I appreciate the suggestion to check restore, etc. Definitely worth doing down the road.

Thanks!
Catherine

    Bookmark   October 4, 2012 at 9:32AM
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Gina_W

If you are going to purchase all the finished materials - faucets, mirrors, etc., and even the tile - then it is easier for the contractor to give you a bid.

The standalone, all-in-one vanity is a good idea to cut costs, and there are lots to choose from.

The wall-hung toilet is more expensive, and will also take more room in the wall, so keep that in mind.

    Bookmark   October 4, 2012 at 6:21PM
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crl_

Thanks! I am assuming that even if we purchase all materials or ask for an estimate without materials costs for now, the contractor will still need some idea of what we have in mind. Laying tile is a lot more labor than putting down sheet vinyl, for example--or at least I assume it is. And big tile might require a better subfloor, right?

I am flexible on who purchases most of the materials, but there are some things I'm just not competent or able to purchase, like the appropriate
drywall for various parts of the job, appropriate subflooring and so on. So while I could purchase and arrange delivery of things like tile and toilets, I don't think I could buy everything. We have never had a gc before (basically we were the GC for our kitchen remodel and had a super helpful carpenter who purchased all his materials and there was very little other work to coordinate). Do GCs usually purchase materials or do they usually have the client do so?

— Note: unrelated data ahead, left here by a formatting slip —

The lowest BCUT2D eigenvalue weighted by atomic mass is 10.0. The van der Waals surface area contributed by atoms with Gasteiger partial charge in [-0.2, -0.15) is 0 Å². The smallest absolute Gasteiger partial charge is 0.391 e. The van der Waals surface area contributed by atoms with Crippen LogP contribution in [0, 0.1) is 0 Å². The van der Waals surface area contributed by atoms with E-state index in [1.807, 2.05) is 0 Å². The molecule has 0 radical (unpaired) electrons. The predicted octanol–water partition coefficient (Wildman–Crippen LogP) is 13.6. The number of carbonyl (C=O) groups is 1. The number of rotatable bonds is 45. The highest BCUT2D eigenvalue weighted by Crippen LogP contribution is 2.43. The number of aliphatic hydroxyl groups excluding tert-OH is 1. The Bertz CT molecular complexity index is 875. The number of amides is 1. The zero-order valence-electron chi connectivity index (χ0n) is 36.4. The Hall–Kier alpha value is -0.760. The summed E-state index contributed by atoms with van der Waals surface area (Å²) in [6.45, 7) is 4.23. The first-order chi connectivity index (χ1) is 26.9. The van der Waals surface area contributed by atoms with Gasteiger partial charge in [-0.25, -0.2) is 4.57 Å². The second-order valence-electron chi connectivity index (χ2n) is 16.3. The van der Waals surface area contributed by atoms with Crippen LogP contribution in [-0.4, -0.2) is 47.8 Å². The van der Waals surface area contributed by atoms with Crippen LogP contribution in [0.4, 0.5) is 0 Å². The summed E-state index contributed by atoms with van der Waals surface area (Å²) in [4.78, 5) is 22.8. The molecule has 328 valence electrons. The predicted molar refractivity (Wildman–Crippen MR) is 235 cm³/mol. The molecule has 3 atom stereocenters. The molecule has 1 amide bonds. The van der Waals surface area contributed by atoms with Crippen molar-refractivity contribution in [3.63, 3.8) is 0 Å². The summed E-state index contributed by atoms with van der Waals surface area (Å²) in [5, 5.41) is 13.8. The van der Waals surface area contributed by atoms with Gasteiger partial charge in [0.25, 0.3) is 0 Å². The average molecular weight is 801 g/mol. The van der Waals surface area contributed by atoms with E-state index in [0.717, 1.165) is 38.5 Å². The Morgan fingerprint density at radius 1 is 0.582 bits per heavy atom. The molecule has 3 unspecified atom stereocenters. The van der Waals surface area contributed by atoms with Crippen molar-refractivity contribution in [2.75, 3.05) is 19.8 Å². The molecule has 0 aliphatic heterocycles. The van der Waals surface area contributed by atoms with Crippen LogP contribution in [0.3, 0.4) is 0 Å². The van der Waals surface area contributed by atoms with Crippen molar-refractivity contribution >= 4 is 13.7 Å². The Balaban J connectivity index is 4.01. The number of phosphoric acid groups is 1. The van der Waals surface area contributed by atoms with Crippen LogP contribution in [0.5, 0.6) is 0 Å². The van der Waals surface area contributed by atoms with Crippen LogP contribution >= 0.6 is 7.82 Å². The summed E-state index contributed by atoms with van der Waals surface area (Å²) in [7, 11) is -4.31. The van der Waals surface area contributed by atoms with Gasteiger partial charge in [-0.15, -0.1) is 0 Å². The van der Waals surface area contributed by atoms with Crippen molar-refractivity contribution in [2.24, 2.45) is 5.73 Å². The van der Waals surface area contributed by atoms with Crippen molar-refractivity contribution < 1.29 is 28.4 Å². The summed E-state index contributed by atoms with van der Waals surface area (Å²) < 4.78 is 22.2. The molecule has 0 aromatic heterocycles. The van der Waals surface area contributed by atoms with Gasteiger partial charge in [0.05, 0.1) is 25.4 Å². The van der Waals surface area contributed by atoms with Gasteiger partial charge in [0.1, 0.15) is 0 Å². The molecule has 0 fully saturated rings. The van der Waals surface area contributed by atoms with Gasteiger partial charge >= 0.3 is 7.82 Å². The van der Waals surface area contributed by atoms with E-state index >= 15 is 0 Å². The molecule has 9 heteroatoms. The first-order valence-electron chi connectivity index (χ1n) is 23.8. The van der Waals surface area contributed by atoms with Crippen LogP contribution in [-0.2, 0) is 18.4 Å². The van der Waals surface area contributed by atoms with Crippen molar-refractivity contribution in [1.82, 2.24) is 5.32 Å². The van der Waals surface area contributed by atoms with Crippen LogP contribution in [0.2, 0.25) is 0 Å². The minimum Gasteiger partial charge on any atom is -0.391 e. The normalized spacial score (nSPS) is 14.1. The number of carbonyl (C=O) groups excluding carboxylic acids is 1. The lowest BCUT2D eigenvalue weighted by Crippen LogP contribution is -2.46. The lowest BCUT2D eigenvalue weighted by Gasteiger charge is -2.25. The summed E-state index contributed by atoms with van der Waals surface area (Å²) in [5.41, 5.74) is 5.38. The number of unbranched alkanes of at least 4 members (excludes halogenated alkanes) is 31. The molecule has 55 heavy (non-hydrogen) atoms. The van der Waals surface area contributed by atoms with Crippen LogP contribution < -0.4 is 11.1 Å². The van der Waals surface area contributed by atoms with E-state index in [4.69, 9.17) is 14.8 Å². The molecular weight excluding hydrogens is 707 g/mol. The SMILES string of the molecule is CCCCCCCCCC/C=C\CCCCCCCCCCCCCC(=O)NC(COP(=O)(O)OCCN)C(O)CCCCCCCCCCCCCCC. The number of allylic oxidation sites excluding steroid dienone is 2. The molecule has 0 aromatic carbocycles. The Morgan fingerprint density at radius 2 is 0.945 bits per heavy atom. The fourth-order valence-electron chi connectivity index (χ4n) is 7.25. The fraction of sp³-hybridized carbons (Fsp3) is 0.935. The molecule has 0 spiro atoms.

Catherine

    Bookmark   October 4, 2012 at 6:37PM
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lazy_gardens

CRL -
Find a contractor who is OK with you buying the "finish materials" while they provide the items that aren't seen.

They can get much of that more economically than you can.

My neighbor does a lot of that - he buys the waterproofing stuff by the 5-gallon bucket, backer board by the pallet, etc. And if he uses a gallon of waterproofing on a job, he charges for 1/5 of a bucket. He saves usable chunks of drywall and things to use where the next job doesn't need a whole sheet ... he's "green"!

But he can't do that with faucets, tile, and sinks, so he actually prefers that the customer get the visible stuff, after discussing what will work best, of course. The SO wanted all 12x12 tiles in the shower, until the neighbor pointed out it would be really hard to get a good slope with huge tiles and a center drain and they would have to be cut up anyway. So we have a 2x2 mosaic center and large tiles at the edges.

    Bookmark   October 5, 2012 at 1:36PM
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crl_

Thanks!

    Bookmark   October 6, 2012 at 12:13AM